Cloud computing has changed the way that businesses function, including some organizations that have foregone the on-premise server entirely in favor of it. Unfortunately, this approach can be problematic, as the data security and privacy issues associated with cloud-based resources might prove to be less than sustainable for your particular business.
Businesses that want to host their own IT infrastructure on-premises will need to be very careful about the technology they implement–particularly in regard to choosing hardware and network setup. This might seem intimidating, but it doesn’t have to be. Understanding the basics can help your business in the long run when implementing new hardware solutions. Here are a few pointers.
Get a Server Rack
If you’ve never had on-premise hardware, then you probably haven’t thought about what investing in this hardware means, including how long it will stay effective and where you will store it. You can kill two birds with one stone by purchasing a server rack. While it might seem like overkill, having a centralized location for your server units will keep you from suffering from a disorganized mass of wires and components that will need the attention of professionals to unhook properly. A rack can make your server infrastructure much easier to manage, but only if you get the one that suits your interests. Server racks are measured in rack units, or RU, and come in full-height (42U) or half-height (24U). The option for wall-mounted cabinets exists as well.
Whatever you choose, hosting your own hardware will mean that you need a place to store it. Servers are rather hot and loud, so they can range from being a distraction to being dangerous for your business continuity, when not properly managed. Isolating your company’s servers in a room designed for them provides a central infrastructure that can easily be maintained and managed. This brings us to our next point… cooling.
Cooling Your Infrastructure
When thinking about your infrastructure’s hardware, cooling is absolutely critical, and it should be a defining factor when thinking about moving your hardware to a new room. Your server room should, in theory, be climate-controlled with air conditioning and proper ventilation. If you’re using a proper data backup and disaster recovery solution, however, you’ll have a little more leeway in terms of climate control, particularly in regard to the heat given off by these units. If exposed to too much heat, server units will result in hardware failure and downtime.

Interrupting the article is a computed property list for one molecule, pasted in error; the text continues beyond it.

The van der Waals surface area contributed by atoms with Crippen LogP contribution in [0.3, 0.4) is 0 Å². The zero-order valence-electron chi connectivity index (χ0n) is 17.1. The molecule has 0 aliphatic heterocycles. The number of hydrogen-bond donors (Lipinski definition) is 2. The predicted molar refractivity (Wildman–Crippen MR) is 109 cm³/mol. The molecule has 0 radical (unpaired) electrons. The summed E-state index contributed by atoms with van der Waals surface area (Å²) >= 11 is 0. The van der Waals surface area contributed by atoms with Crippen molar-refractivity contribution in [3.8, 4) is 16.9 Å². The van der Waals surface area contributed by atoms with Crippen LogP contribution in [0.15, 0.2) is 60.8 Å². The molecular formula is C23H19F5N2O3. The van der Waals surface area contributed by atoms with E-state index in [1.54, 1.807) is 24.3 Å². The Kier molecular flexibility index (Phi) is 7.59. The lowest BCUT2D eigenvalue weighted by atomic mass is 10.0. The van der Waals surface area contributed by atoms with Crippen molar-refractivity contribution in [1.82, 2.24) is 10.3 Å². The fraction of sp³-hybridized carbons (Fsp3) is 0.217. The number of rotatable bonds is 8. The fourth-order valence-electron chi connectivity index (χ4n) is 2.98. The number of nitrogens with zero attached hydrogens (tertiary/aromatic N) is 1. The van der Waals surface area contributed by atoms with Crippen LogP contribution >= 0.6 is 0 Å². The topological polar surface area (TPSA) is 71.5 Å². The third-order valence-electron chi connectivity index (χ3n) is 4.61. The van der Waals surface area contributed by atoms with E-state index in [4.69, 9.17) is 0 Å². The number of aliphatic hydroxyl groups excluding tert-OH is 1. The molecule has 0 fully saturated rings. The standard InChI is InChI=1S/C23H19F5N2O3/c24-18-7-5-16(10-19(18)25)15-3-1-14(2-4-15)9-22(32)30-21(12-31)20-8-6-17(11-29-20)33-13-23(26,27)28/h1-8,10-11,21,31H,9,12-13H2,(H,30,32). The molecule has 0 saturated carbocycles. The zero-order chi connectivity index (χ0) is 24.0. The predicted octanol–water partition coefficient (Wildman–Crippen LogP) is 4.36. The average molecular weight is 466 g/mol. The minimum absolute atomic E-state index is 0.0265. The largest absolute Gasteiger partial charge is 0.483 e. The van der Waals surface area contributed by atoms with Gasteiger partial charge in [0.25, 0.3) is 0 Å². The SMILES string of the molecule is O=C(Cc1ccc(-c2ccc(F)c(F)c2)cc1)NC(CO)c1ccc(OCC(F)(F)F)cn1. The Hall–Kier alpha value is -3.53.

Some organizations have HVAC systems that stop running when people leave for the day, but this is the last time you want your server units to be exposed to too much heat. Therefore, any server room with air conditioning or refrigeration will need to be set up independently of your organization’s HVAC system.
A Mess of Wires
Adding more hardware to your infrastructure will only make it more complicated, and when there are more machines on an infrastructure, there will be wires and cables that need to be managed. If you’re not careful about how you manage your servers, it might look something like the one on the left.
A complete renovation is somewhat necessary in order to recover from this situation. The one on the right looks fine, but only because a technician invested a lot of time and effort in making it organized. Labeling everything on the server rack is essential, as moving even a few cables could be enough to harm the network’s performance, and documenting what each unit is for will expedite maintenance on the technician’s end. A label printer with the hardware will make it so that you can label equipment based on names or IP addresses.
Hardware should only be handled by professional IT technicians, so why not invest in your business’ future with TechPulse? We can maintain and manage your hardware, whether it’s hosted on-premises or in the cloud. To learn more, reach out to us at 1-800-656-3144.